But just for fun...
Haha, thank you, this made me laugh
appicchato wrote:Although not ever having been a goal oriented person I would think that setting one's self goals on this spiritual path is an invitation to disappointment, or worse, should the goals not be achieved, change, or become unachievable...
My poa (plan of attack) is to try to do the best I can with what I've got as I move on down the pike...no expectations...with the realization that things won't always go the way I wish them to, while nurturing faith and confidence that this is the right way to go...
Well, I would agree if I considered the milestones on a time-scale; but I do not see the contradiction so much if the "project phases" were based on defined quality gates.
I guess the idea popped up when I read Ajahn Brahm's book on meditation (Mindfulness, Bliss and beyond) and heard a talk by Sister Vayama regarding preparation for dying. Both seemed to indicate a sequential line to practice maturity and progress. So, if there has to be a step 1 - step 2 - step 3 ... why not plan the practice elements to systematically build up this experience?
This is not based in expectations, but in setting up a practice system that can be managed both in terms of actions but also in the sequence of progress - if indeed such a sequence exists. I guess this is my question, really. And if one "phase" of practice maturity builds upon the other, it might be able to plan all the relevant areas instead of basically stumbling upon them per chance which is my current approach (i.e. subject matter approach based on a whim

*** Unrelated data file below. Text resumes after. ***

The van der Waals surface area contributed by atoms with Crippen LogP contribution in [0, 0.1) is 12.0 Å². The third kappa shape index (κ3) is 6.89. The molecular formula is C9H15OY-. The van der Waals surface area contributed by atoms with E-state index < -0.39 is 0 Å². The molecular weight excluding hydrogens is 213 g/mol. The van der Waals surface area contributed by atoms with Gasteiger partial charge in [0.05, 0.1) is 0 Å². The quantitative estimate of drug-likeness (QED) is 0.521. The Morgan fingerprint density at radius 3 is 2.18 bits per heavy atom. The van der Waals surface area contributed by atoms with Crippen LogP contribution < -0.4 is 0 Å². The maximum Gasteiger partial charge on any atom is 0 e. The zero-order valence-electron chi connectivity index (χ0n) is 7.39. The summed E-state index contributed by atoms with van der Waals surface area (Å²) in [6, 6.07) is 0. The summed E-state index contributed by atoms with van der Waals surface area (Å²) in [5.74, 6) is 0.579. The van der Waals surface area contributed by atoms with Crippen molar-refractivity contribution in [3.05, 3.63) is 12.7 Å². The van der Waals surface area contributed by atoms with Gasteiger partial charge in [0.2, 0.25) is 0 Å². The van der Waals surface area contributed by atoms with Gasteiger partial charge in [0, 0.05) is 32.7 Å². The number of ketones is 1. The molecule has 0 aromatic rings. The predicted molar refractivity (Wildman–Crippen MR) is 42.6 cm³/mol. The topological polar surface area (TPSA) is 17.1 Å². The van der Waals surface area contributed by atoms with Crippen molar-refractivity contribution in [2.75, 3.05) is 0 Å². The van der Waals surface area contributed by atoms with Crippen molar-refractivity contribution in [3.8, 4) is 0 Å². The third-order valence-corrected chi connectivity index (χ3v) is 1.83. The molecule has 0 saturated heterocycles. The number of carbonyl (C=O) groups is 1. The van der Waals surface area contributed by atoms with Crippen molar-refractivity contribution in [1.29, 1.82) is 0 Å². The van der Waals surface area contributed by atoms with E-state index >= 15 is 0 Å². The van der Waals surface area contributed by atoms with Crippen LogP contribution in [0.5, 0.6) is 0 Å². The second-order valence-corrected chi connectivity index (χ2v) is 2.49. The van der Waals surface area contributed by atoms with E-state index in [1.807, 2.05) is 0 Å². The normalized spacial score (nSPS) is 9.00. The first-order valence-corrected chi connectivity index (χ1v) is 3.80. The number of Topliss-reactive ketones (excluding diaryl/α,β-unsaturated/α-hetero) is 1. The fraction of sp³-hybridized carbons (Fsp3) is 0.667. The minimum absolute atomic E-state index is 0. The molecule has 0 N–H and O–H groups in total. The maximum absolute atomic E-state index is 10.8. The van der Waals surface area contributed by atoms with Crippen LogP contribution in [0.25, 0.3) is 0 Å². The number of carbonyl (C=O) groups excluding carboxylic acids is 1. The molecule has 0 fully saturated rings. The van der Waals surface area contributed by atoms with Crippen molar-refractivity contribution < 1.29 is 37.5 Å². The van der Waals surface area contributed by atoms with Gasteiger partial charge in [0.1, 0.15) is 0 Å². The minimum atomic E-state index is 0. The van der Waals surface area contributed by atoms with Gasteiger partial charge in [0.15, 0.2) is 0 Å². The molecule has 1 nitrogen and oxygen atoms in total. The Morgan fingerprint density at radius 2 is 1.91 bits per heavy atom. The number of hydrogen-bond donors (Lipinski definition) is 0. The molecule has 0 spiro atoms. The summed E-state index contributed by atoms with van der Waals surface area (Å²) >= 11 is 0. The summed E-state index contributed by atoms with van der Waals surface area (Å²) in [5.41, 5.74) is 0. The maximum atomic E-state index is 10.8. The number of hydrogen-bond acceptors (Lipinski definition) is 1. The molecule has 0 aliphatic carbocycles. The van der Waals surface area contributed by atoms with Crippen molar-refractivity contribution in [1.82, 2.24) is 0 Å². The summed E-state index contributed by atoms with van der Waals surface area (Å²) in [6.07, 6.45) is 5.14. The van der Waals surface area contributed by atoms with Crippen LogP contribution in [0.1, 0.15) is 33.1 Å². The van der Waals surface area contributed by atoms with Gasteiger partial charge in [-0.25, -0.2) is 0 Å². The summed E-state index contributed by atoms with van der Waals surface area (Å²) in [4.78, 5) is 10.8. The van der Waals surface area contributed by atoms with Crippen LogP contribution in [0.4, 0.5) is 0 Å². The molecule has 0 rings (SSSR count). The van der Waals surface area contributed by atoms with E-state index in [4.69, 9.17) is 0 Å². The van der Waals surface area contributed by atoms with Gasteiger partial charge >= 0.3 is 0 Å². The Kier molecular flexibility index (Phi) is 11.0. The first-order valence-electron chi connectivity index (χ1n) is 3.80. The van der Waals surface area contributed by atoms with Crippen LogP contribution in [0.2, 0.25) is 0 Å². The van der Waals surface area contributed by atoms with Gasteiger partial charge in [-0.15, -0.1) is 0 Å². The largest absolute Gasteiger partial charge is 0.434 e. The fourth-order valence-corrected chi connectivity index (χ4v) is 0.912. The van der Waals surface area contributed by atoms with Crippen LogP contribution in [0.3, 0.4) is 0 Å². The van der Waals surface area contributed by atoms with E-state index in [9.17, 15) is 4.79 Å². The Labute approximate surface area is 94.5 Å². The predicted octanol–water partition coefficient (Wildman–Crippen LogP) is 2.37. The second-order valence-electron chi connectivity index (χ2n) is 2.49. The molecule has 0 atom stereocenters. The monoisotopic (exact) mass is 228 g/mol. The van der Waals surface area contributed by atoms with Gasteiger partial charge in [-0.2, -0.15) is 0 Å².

I'd also like to say that if you want to get serious about your practice, then try and maintain it on a day-to-day level, at its most fundamental. And if you think you've got it 'down pat', then its probably worthwhile revisiting it and making a decision with strong determination to be more scrupulous with your practice.
Maintain the purity of your precepts and use every opportunity througout the day to develop samadhi and panna. If you do this, then progress, and the goal, will take care of themselves.
I guess this is what I am thinking about - how do you organize "getting serious about your practice"; for me, this implies a systematic approach, including daily routines of various sorts - i.e. having/making a "plan" on how to proceed.
eg. defining substreams for meditation, sutta studies, talks, skillfull social activities etc. Scheduling in terms of relevance for the "phase" I am (in my case pariyatta plus a subsequent shift putting in practice after the study part). But this not "as it comes" but on a preplanned plan (not defined in where I want to be next year, but which quality gates I have to pass to progress
But maybe this is just a brain fart from my side, so thank you very much for taking time to respond